Could a U.S. ambassador in Mexico City help facilitate Joaquín ‘El Chapo’ Guzmán Loera’s extradition? State Department spokesperson John Kirby seemed to think so, in a carefully-worded answer to reporters on Monday. Kirby was asked if they extradition would occur soon (Mexican officials say it would take over a year), and said he couldn’t comment. But when asked about the U.S.-Mexico relationship in relation to extradition, Kirby stated broadly that such matters could be facilitated by approving the current nominee for the currently vacant position of U.S. ambassador to Mexico

“So without speaking to this case,” Kirby said, “It would be easier if we had an ambassador to Mexico confirmed by the Senate. Assistant Secretary Jacobson is supremely qualified for this job and is still waiting because of a hold on her confirmation.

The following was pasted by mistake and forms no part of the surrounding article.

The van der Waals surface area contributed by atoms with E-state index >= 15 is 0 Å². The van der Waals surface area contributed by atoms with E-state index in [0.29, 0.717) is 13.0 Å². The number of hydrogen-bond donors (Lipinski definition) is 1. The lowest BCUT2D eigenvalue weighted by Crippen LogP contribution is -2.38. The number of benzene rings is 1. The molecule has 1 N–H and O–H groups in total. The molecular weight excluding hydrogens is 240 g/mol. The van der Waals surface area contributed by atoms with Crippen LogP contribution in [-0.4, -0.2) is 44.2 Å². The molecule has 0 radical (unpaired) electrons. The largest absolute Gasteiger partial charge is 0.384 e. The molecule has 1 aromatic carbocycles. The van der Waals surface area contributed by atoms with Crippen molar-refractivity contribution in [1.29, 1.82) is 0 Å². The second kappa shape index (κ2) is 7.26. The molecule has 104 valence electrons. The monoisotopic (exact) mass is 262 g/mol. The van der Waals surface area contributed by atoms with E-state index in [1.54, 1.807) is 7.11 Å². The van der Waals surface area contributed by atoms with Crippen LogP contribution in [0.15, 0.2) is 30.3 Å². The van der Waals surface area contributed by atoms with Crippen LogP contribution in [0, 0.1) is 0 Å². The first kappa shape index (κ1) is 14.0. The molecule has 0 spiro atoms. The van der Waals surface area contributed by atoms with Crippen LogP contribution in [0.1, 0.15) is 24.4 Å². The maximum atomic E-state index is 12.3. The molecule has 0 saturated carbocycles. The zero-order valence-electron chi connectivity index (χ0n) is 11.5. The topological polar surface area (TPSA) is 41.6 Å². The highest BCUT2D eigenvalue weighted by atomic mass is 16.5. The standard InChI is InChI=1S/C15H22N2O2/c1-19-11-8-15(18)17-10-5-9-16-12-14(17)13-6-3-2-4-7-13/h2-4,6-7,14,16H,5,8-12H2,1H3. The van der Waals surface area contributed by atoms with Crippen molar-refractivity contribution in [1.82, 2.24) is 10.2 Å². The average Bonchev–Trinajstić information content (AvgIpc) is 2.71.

Read between the lines, and Kirby appears to be sending an under-the-table kick so Sen. Marco Rubio (R-Fla.), the presidential candidate who has alternatively called for immediate extradition of El Chapo and led the effort to block Roberta Jacobson’s nomination.

“In fact, if the Obama Administration has not already laid the groundwork for this moment, they will have already dropped the ball,” Rubio said from his seat on the Foreign Relations Committee on Jan. 8th.

The U.S. did apply for an extradition request, which was approved months before Guzmán was captured. However, the Sinaloa native’s lawyers are appealing the request, which cites an arrest warrant for charges in the U.S. that range from murder to narco trafficking to money laundering. He now sits in a cell 30 miles west of Mexico City in the Altiplano prison, the same facility he escaped from in July of 2015.

Rubio, along with senators Ted Cruz (R-Tex.) and Bob Menendez, appear to be punishing Jacobson for her role in rekindling relations with Cuba, an Obama policy that they oppose.